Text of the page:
As race day dawned, the assembled athletes who had travelled from far and wide converged on the Shanghai Tower. Once again, a pre-race medical was required consisting of a blood pressure test and a body temperature check. With the formalities over, race warm-ups could begin!

With the clock ticking down to the race start at 0900 hours local time, the ladies assembled in the start area. The usual time-trial format would apply with athletes released 30 seconds apart. Race order would be determined by current ranking position but in reverse, so Suzy would start last.With all the female elites having started, amongst the race favourites it was Italy’s Belotti who crossed the line first having started earlier in the elite wave. She stopped the clock in 21:44, a competitive time but exactly one minute off Walsham’s winning time from 2017. Next to top the leaderboard was local athlete Jian in 20:56. With Jian’s time remaining unbeaten with only a few runners left in the stairwell, we would soon know the identity of this year’s Towerrunning Tour winner. Back on the stairs, Walsham had overtaken Harris having started only one place behind. The question now was whether the American could still get the 2nd place finish she needed to claim the Tour crown, assuming the Australian took the win. However, should Suzy be unable to eclipse Muhua Jian’s time, Cindy would only need 3rd place, assuming Suzy would finish in 2nd place in this scenario.
Minutes later, it was all over. Suzy clocked a superb 20:35 to take the win whilst also knocking 9 seconds off her own course record. Cindy could only manage 4th place, finishing in 22:42. The World Champion therefore added yet another trophy to her no doubt bursting trophy cabinet! Cindy ends the year as #2 in the year-end rankings and the impressive Muhua Jian jumps to 3rd place following her excellent 2nd place in the Tour final.
Outside of the top four, local athlete Linming Chen finished just four seconds behind Cindy to take 5th place and Aussie Alice McNamara took 6th in 23:22 a fraction ahead of China’s Huiji Zhang.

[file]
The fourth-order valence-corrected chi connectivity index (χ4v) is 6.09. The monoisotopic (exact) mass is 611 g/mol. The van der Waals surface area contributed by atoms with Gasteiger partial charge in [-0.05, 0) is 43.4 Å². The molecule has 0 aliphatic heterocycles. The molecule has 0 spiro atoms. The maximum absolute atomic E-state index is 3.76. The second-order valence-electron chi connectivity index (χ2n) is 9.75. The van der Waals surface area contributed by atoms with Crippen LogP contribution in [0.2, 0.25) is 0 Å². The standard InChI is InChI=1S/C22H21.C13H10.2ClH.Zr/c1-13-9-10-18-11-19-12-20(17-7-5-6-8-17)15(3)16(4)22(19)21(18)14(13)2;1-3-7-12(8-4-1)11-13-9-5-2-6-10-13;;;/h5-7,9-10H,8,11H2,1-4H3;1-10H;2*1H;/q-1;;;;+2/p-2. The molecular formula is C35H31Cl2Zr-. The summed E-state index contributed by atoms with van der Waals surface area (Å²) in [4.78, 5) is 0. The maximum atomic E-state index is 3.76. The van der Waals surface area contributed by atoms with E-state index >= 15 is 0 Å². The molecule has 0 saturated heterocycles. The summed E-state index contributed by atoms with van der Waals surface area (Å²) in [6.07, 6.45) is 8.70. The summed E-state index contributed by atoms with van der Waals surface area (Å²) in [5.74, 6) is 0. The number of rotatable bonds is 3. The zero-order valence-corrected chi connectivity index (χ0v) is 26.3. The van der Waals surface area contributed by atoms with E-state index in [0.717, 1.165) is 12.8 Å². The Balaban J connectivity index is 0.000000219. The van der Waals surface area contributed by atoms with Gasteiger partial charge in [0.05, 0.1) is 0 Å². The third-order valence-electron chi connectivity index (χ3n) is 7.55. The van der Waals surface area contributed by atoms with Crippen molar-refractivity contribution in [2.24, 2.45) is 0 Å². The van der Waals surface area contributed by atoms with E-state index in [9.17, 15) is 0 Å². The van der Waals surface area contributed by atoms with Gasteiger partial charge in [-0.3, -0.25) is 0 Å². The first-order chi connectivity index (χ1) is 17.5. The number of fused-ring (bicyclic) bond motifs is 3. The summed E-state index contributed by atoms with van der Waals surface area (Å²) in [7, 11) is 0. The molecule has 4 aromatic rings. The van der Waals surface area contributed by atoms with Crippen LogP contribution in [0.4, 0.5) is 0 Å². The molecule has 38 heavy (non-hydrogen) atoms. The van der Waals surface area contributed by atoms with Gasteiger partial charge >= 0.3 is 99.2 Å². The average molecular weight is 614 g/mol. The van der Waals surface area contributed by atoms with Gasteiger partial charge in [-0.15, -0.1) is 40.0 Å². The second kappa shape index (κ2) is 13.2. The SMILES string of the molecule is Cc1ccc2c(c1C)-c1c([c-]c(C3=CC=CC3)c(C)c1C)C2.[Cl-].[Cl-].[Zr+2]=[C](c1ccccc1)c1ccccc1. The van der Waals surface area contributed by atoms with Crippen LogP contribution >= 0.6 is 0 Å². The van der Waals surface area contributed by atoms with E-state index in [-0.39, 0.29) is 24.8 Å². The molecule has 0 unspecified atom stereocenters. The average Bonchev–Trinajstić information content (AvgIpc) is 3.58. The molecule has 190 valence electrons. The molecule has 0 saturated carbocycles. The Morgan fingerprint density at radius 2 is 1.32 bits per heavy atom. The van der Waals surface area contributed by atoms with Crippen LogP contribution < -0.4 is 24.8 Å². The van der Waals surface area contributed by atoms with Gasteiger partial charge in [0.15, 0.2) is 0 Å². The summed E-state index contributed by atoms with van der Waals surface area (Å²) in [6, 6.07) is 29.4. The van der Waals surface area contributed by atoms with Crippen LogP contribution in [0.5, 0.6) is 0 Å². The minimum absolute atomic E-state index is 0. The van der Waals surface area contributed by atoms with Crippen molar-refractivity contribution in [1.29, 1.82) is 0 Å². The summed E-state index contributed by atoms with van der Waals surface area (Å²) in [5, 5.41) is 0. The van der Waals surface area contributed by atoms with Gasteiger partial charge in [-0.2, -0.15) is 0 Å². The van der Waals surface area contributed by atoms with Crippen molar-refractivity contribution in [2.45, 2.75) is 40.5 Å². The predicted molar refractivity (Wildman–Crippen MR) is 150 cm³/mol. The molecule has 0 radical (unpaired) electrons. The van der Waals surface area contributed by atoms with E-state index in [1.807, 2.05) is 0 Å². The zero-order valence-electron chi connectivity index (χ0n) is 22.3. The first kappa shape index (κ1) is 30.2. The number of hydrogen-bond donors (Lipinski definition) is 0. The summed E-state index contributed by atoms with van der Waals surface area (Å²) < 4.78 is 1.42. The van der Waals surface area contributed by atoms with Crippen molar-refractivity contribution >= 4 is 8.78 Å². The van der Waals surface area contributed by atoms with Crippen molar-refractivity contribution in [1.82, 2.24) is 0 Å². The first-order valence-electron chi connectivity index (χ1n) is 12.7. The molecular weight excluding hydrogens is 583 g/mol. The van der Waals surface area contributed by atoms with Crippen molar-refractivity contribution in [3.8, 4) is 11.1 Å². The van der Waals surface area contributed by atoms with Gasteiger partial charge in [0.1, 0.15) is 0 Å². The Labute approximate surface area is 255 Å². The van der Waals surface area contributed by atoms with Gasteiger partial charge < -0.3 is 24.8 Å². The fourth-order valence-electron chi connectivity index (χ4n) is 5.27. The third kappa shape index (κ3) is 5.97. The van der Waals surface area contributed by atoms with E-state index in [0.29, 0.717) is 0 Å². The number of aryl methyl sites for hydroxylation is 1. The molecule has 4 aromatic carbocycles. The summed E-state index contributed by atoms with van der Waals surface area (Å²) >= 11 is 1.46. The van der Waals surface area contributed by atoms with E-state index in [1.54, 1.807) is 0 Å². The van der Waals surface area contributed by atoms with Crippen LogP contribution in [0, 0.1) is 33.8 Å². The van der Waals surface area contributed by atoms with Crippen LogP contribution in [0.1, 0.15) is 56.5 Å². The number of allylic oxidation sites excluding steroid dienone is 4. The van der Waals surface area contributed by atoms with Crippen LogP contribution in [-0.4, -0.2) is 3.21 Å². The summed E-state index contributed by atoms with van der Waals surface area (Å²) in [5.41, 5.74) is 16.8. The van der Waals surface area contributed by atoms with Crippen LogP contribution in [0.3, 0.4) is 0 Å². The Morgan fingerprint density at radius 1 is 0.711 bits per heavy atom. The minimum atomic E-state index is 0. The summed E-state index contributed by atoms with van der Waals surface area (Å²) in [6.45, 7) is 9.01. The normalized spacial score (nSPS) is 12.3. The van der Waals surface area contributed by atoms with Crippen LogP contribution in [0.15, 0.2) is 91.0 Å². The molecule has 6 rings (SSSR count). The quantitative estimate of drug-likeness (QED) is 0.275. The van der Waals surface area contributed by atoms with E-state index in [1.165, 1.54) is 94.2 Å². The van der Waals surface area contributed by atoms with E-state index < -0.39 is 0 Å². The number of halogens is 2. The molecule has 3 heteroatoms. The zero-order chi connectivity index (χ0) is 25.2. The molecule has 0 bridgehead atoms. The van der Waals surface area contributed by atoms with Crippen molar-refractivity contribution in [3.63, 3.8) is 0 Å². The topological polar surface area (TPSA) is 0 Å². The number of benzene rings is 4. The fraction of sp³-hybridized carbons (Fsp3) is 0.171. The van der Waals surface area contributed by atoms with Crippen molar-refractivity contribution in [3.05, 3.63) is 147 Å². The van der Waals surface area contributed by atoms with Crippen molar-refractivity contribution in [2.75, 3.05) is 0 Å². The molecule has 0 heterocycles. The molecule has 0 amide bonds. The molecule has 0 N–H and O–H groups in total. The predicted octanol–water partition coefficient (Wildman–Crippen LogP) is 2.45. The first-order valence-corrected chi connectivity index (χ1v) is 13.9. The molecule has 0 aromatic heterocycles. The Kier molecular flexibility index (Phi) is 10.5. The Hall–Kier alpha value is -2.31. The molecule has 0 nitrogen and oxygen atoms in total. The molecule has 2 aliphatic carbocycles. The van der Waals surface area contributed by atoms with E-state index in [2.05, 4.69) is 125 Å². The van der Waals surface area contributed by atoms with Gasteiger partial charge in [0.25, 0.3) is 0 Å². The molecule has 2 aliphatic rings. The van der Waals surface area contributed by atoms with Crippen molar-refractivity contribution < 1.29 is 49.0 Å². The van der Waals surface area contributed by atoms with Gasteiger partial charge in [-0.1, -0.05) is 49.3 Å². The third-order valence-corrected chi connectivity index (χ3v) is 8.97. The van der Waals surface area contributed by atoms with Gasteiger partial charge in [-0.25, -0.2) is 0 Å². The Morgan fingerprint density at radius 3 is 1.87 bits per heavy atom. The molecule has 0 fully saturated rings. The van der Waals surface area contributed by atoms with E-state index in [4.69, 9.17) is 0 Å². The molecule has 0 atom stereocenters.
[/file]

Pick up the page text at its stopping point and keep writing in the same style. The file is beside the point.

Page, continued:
With the women’s race done and dusted, it was the turn of the men. Reverse order meant that Lobodzinski would be the penultimate starter with Riedl starting last. Bourne was the first runner to dip below 18 minutes in a superb time of 17:41, a massive 28 second PB on his showing from last year. This time would have won last year’s race comfortably, but would it be enough this year? Back on the stairs, Christian had overtaken Piotr! Had the German gone off too fast only to suffer in the latter stages or was he flying? As they approached the finish line, Riedl was still ahead of Lobodzinski…could he beat Bourne’s leading time though? The World #1 crossed the line stopping the clock in an incredible 17:26 taking a huge 30 seconds off Piotr’s course record. The Pole failed to break the 18-minute barrier, clocking 18:07, and would have to settle for 3rd this time around behind Mark. To put the winning time into perspective, Christian averaged a fraction under 195 steps per minute and this was most definitely not a sprint race!
Beyond the podium places, Colombia’s Frank Carreno took 4th place in 18:25. The next four athletes were separated by only two seconds, with 5th going to Japan’s Roji Watanabe and 6th to the fast improving Wai Ching Soh from Malaysia.
So, Christian cemented his #1 standing with race victory and would take home the Towerrunning Tour trophy to Germany. World Champion Piotr finishes the Tour season as runner-up, narrowly ahead of Colombia’s Frank Carreno.

The year end rankings show that collectively, the male and female top tens can count athletes in their twenties, thirties, forties and fifties! It is also great to see some relative newcomers to the sport, such as Wai Ching Soh and Muhua Jian, climb up the rankings and perhaps start to challenge the established leaders.
For now though, big congratulations to both Suzy Walsham and Christian Riedl for winning the 2018 Towerrunning Tour, not to mention winning the Towerrunning Tour Final and not be satisfied with just that, setting a course record too!
DH